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LETTER TO EDITOR
Year : 2020  |  Volume : 9  |  Issue : 3  |  Page : 224-226

Study of reversal of diastolic blood flow in the middle cerebral artery using doppler ultrasound in the prognostication in sick neonates


1 Consultant Neonatologist, Department of Neonatology, Manipal Hospital, Bengaluru, Karnataka, India
2 DNB Neonatology Trainee, Department of Neonatology, Manipal Hospital, Bengaluru, Karnataka, India

Date of Submission22-May-2020
Date of Acceptance02-Jul-2020
Date of Web Publication07-Aug-2020

Correspondence Address:
Dr. Iyer Harohallli Venkatesh
Manipal Hospital, Bengaluru, Karnataka
India
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Source of Support: None, Conflict of Interest: None


DOI: 10.4103/jcn.JCN_76_20

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How to cite this article:
Venkatesh IH, Shubha H V, Karthik N, RaviShankar S. Study of reversal of diastolic blood flow in the middle cerebral artery using doppler ultrasound in the prognostication in sick neonates. J Clin Neonatol 2020;9:224-6

How to cite this URL:
Venkatesh IH, Shubha H V, Karthik N, RaviShankar S. Study of reversal of diastolic blood flow in the middle cerebral artery using doppler ultrasound in the prognostication in sick neonates. J Clin Neonatol [serial online] 2020 [cited 2020 Sep 27];9:224-6. Available from: http://www.jcnonweb.com/text.asp?2020/9/3/224/291652



Cerebral blood flow (CBF) autoregulation is of paramount importance in maintaining cerebral circulation in sick neonates. Once this is lost, there is an initial increase in the resistive index (RI) followed by a reversal of flow when the neuronal tissue begins to die. The pathogenesis of several neuropathological injuries in the neonatal period is related to CBF impairment, but most of the methods used to assess CBF are technically complex, invasive, or costly. Doppler ultrasonography has been used in several studies to determine CBF velocity in intracranial cerebral arteries of asphyxiated newborns.[1] Cerebral vascular anatomy and disturbance of cerebral hemodynamics are key factors in the pathophysiology of brain injury. Therefore, there is renewed interest in noninvasive methods to evaluate CBF. One such method assessing one aspect of CBF is measuring RI in cerebral arteries using color Doppler imaging. The internal carotid artery, basilar artery, anterior cerebral artery, and lenticulostriate arteries can be easily visualized with color Doppler imaging. The RI has been used to detect intracranial abnormalities including asphyxia, cerebral edema, hydrocephalus, and brain death,[2] and also, low RI is considered a possible sign of luxury perfusion in term birth asphyxia,[3] but not much of the literature found to assess the mortality in sick neonates. Here, we tried to analyze the role of reversal of RI in sick neonates as a marker for impending mortality.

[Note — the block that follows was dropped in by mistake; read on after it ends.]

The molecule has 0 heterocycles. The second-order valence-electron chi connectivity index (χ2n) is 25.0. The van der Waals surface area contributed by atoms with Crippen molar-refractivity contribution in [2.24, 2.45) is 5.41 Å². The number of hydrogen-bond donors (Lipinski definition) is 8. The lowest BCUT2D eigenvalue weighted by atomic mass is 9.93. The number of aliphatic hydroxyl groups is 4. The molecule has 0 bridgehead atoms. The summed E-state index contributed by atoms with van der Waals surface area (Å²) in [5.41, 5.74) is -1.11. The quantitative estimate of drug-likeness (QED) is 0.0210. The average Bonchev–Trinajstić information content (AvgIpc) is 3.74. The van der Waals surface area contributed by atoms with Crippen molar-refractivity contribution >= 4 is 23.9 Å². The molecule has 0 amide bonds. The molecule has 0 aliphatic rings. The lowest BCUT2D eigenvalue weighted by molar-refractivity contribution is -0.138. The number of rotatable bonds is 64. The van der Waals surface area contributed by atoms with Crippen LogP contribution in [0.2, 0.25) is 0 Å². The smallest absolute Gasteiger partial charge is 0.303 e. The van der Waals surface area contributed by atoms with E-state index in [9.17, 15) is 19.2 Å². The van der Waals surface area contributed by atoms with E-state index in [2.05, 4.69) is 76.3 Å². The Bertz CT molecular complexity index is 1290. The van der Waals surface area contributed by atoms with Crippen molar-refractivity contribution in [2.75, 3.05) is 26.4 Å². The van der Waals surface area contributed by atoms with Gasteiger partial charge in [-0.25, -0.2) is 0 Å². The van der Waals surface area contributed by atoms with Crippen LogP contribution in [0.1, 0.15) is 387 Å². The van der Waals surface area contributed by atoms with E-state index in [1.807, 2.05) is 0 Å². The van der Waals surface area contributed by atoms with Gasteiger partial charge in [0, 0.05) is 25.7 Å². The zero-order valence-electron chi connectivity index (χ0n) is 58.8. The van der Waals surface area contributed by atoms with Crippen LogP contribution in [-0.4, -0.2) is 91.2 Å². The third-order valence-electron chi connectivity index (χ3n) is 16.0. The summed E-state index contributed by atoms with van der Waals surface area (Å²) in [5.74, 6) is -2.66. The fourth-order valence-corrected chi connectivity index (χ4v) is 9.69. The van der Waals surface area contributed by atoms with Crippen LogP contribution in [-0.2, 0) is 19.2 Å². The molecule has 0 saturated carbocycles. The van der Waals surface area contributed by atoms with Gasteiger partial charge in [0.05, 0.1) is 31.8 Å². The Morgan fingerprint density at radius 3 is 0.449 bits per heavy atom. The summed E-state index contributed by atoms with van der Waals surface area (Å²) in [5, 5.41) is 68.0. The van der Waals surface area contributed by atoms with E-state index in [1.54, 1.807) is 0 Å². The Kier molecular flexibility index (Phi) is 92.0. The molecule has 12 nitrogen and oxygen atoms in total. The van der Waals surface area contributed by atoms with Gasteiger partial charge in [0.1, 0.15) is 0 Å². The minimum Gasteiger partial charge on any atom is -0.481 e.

A prospective cohort study was conducted between March 2017 and May 2018 in a tertiary care center. We enrolled 22 sick neonates both term and preterm. Information regarding birth weight, gestational age, gender, mode of delivery, and resuscitation details was collected after obtaining informed written consent. Neonates with major congenital anomalies were excluded from the study.

Infants were examined with cranial ultrasound, including color Doppler imaging. Ultrasound was performed on Philips CX50 using an S 12-4 frequency footprint probe when there was deterioration in hemodynamics. Images were obtained in a transtemporal plane. The middle cerebral artery was visualized using color Doppler, and RI was manually assessed in the aforementioned artery using pulsed-wave Doppler. The RI was defined as (S-D)/S where S is the height of the systolic peak and D is the height of the end-diastolic peak. Normal resistive indices in neonates were taken as 0.6–0.9. Reversal of diastolic flow in a CNS was defined as antegrade flow into the CNS during systole and retrograde flow during diastole, which causes resultant loss of tissue perfusion. The RI was manually assessed in the middle cerebral artery using pulsed-wave Doppler. The mean RI was calculated from average peak systolic velocity and end-diastolic velocity of at least five sequential stable waveforms. Data were collected using MS Excel. Univariate and multivariate analyses were performed to identify prognostic factors for overall survival which was interpreted using Kaplan–Meier curve. Cox regression, log-rank test, hazard ratio (HR), and confidence interval (CI) were calculated, and P value (probability that the result is true) of <0.05 was considered as statistically significant after assuming all the rules of statistical tests. MS Excel using SPSS version 22 (IBM SPSS Statistics, Somers NY, USA) Statistical software was used to analyze the data.[4]

Outcome